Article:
Hi Judge Josh!
I’m writing you a question on behalf of a friend. She’s from Germany, and a German citizen, but married to a coworker of mine in the U.S. Navy and working here with a valid green card and visa. She wants a college education – but she is blown away by how expensive college in the U.S. is. She has no idea how to pay for it.
It’s crazy, isn’t it? The United States is the 2nd most expensive country in the world for international students to go to college (what’s up with you Australia?!?). Foreigners pay on average more than $25,00 per year for tuition in the United States!
She checked with a couple of college counselors, who referred her to some websites for scholarships, but they were all for U.S. citizens. She wants to pursue psychology, but she has a very vague idea of what she wants to do. She just knows she wants ‘more’ and to ‘be a part of something bigger’. She loves to help people, and she has a very understanding heart, so I think she’d be a great counselor.
Awesome! We could always use more people in America who love to help others.
We’ve heard that everybody and their mother has studied psychology and they rarely end up make a living off of it. So – like many people, she isn’t sure if she should go to college at all until she knows what to do. She doesn’t want to negatively impact her, and especially her husband’s, savings to go after something she’s unsure of. (we are talking community college prices, not just large university.) That can be a vicious cycle, though.
How do you find what you want to do if you aren’t exposed to it? She works at Macy’s for now, and she likes it, but it isn’t what she wants to forever.
So the long and short,
Do you know of any scholarships for non-U.S. citizens? Any advice for her her in particular?
Thanks so much for taking the time to read!
Thank you for stopping by, Randi!
Sure, there are lots of places to look for financial aid for non-U.S. citizens. Firstly, you mentioned that she is a permanent resident (a.k.a. has a green card). This is good, because as such, she can actually qualify for Federal Student Aid. Here’s some more information about that.
Also, tell her to Google scholarships for non-U.S. citizens (or even more narrowly, meaning there will likely be less competition – for non-citizen permanent residents). There are many of them out there. Now, some of them aren’t just for non-citizens – instead, many of them are based on other merits, but non-citizens are eligible to apply as well. That being the case, be sure to read the fine print. On its face it may not say anything about non-citizens, you may have ot read more closely to see if she qualifies.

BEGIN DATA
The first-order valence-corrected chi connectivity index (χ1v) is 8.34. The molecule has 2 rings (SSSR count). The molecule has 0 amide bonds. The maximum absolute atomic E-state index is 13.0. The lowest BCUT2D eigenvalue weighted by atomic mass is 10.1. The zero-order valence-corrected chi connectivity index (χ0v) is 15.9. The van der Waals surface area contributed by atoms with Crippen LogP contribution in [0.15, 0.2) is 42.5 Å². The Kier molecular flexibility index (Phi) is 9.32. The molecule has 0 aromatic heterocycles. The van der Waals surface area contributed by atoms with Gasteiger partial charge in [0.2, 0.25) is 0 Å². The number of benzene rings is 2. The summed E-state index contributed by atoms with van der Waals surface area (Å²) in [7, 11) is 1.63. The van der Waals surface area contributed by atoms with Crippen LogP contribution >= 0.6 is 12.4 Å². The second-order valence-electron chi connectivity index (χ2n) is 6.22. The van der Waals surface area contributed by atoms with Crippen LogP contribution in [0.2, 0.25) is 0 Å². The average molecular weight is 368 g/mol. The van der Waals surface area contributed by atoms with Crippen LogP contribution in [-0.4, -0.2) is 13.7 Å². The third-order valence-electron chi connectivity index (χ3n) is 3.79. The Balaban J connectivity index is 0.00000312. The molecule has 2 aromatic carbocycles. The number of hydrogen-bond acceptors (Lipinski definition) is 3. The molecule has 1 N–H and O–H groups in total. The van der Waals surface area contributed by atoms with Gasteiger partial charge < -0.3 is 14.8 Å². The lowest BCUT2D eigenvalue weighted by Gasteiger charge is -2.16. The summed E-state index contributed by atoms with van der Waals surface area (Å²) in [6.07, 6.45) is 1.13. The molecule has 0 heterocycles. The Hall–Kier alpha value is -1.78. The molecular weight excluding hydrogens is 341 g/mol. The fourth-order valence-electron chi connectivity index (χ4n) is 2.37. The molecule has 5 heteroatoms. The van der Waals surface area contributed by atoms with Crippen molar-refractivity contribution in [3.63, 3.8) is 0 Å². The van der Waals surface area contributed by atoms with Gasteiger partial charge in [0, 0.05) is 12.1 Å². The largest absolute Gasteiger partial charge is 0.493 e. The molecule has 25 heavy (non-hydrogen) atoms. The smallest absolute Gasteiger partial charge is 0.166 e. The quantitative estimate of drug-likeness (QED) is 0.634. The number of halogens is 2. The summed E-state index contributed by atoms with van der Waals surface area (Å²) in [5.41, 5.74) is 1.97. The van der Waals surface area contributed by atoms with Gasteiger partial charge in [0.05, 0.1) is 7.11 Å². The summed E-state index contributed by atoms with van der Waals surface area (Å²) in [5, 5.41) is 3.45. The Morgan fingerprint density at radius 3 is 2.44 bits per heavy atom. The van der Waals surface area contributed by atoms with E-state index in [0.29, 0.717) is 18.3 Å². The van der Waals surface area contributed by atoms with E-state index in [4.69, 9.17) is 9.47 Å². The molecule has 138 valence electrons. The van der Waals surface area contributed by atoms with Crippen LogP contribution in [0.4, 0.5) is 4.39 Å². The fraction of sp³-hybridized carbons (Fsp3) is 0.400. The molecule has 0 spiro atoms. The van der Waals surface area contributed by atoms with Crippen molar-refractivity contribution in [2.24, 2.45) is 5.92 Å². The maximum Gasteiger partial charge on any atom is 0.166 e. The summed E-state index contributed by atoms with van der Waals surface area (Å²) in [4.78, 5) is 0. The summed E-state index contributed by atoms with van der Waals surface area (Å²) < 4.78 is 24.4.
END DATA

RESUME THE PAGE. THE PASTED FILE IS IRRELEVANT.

3 thoughts on “How Can A Non-U.S. Citizen Get Financial Aid?”
It’s worth pointing out, too, that in most states she won’t need to pay international student rates, since she is a permanent resident who can remain indefinitely.
She should also look into what benefits may be available through the Navy. I’m not an expert, but a good financial aid office in an institution with good support for the military would know about the possibility of MyCAA, GI Bill transfers, etc.
Take a look at institutional and state aid as well. Institutions that cater to or have large numbers of service members and their dependents often have special programs, waivers, and so forth that might apply. Many states do as well (for example, Tennessee charges in state tuition regardless of residency for service members and their dependents).
Just to second James, her best bet is probably state schools. A lot of state aid is available to permanent residents as long as you are a resident of the state.
Non-citizen IS ABLE TO GET FINANCIAL AID. People with Permanent Resident are able to get financial aid if they have the financial needs. Check scholarships that are for ” Offering to: Permanent Resident, Immigrants” are the big keyboards. Also “non-us citizen.” I have read a lot of scholarships for non-us citizen. I was a non-us citizen when applying for a university and I got financial aid.
Permanent Resident~can get full ride to university or college. It’s just they are not fully open to US citizen. But that doesn’t mean you should stop searching. The effort is worth all the money!
-Check your school scholarship.
-maybe your religion can offer.
-Scholarships for merit.
-Community Scholarship for community work
-Low income scholarship if this applies to you.
-workplace offer workstudy or scholarship?
-Check your bank information. I know one or two banks offer scholarships for incoming freshman and GPA.
All the best~good luck!